Actually, don't blame me. My fantasy life isn't *that* healhy. It's in that
'Hard Drive' book, and I expect that the authors, particularly as they
hoped to remain employed in Seattle at the time :-), probably had their
> As it happens, I also know the founders of Zilog, and the Z-80 was not
> available at the time the Altair and IMSAI machines were gaining
> popularity. (A friend of mine designed the IMSAI 8080, the first
> semi-decent S-100 machine. I'm tempted to e-mail this fantasy to him and
> give him his laugh for the evening.)
Okay. Granted I had the chip name wrong. That was what the little (?) was
for next to the chip's name for, anyway. Sorry, but at midnight I wasn't
about to wake the fact checking department for the company name. However,
the fact is that the chip emulator was at Harvard, as was the PDP-11 BASIC
source, and the claim was made by several people who were there at the
time, to the authors of "Hard Drive", that Allen and Gates did use both the
emulator and the BASIC source, on the Harvard machines, to port the DEC
BASIC to the chip which the Altair used (whatever it was), which they in
turn took to Albuquerque and MIPS. (Or whatever the company's name was
which made the Altair, which is, like its chip manufacturer's name,
irrelevant to the point I was making.)
> The larger issues of Bill Gates' contributions, or whatever, to the world
> are much more nuanced than these fantasies would have it.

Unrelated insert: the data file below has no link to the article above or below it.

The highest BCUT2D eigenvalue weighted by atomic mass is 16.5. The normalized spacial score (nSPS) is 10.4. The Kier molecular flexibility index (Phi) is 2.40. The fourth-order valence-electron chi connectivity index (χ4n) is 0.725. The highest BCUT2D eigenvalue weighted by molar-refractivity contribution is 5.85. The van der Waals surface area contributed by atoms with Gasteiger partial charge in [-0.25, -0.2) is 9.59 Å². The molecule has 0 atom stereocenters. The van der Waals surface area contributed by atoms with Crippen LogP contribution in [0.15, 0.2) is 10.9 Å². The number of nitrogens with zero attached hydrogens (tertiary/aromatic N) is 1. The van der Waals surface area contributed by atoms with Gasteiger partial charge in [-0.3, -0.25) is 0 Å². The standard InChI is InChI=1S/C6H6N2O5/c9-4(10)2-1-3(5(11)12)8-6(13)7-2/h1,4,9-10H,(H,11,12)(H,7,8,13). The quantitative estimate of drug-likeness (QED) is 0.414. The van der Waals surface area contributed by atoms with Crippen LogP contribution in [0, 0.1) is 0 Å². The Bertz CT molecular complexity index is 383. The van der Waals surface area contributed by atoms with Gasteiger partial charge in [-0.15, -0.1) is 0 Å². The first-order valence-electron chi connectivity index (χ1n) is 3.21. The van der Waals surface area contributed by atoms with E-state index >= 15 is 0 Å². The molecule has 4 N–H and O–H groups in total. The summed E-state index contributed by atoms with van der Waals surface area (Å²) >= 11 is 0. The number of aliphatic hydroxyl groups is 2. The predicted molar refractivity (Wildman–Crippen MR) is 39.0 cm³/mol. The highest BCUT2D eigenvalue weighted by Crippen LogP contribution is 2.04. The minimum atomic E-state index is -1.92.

Sticks and stones, Tim. Insults don't become such well-known expositor of
And then Tim says:
> The issue of chip production is largely orthogonal to the issue of which OS
> is being used. Like I said, if one believes the critics of Windows, Intel
> would have sold _more_ chips had machines been less brain-damaged.
And refutes it with:
> Or maybe
> it takes a 200 MHz Pentium Pro to make up for the inefficient OS.
Which, of course proves, my point. Thank you. :-).
My own specious gerrymandering of your words aside, I do think that
software does drive hardware, as Microsoft folks, like Mhyrvold, often
claim, "Software is a gas", and all that. How else do you explain things
like the x86's imbedded floating point circuitry, and now the MMX stuff,
which will certainly end up on the x86 someday if Intel doesn't get RISC
Heck, the demand for RISC is, paradoxically, driven by software itself,
don't you think? Just move some microcode over to software and the chip
runs faster, or whatever the rationale is.
Could it be your desire to rip my heart out and show it to me before I die
is clouding your judgement about something you know a lot about?
> But I won't buy the canonization of Bill Gates as the Engine of the
Neither do I, even on the canonical inverse, my smart cracks about
"Billzebub" not withstanding. However, if money's the way you keep score,
n-dy billion dollars pretty much speaks for itself, I figure...
Seriously, there is something to be said for BillG's assimilative impulses
and understanding of the markets he's in. I would more certainly attribute
his fortune to his own "vision", than to dumb luck and path determinacy,
which is what I think I hear you saying.
Clearly, the market would look different without Bill Gates in it. I
attibute that to "grand vision".
Robert Hettinga ([email protected]), Philodox
e$, 44 Farquhar Street, Boston, MA 02131 USA
"... however it may deserve respect for its usefulness and antiquity,
[predicting the end of the world] has not been found agreeable to
experience." -- Edward Gibbon, 'Decline and Fall of the Roman Empire'
The e$ Home Page: http://www.shipwright.com/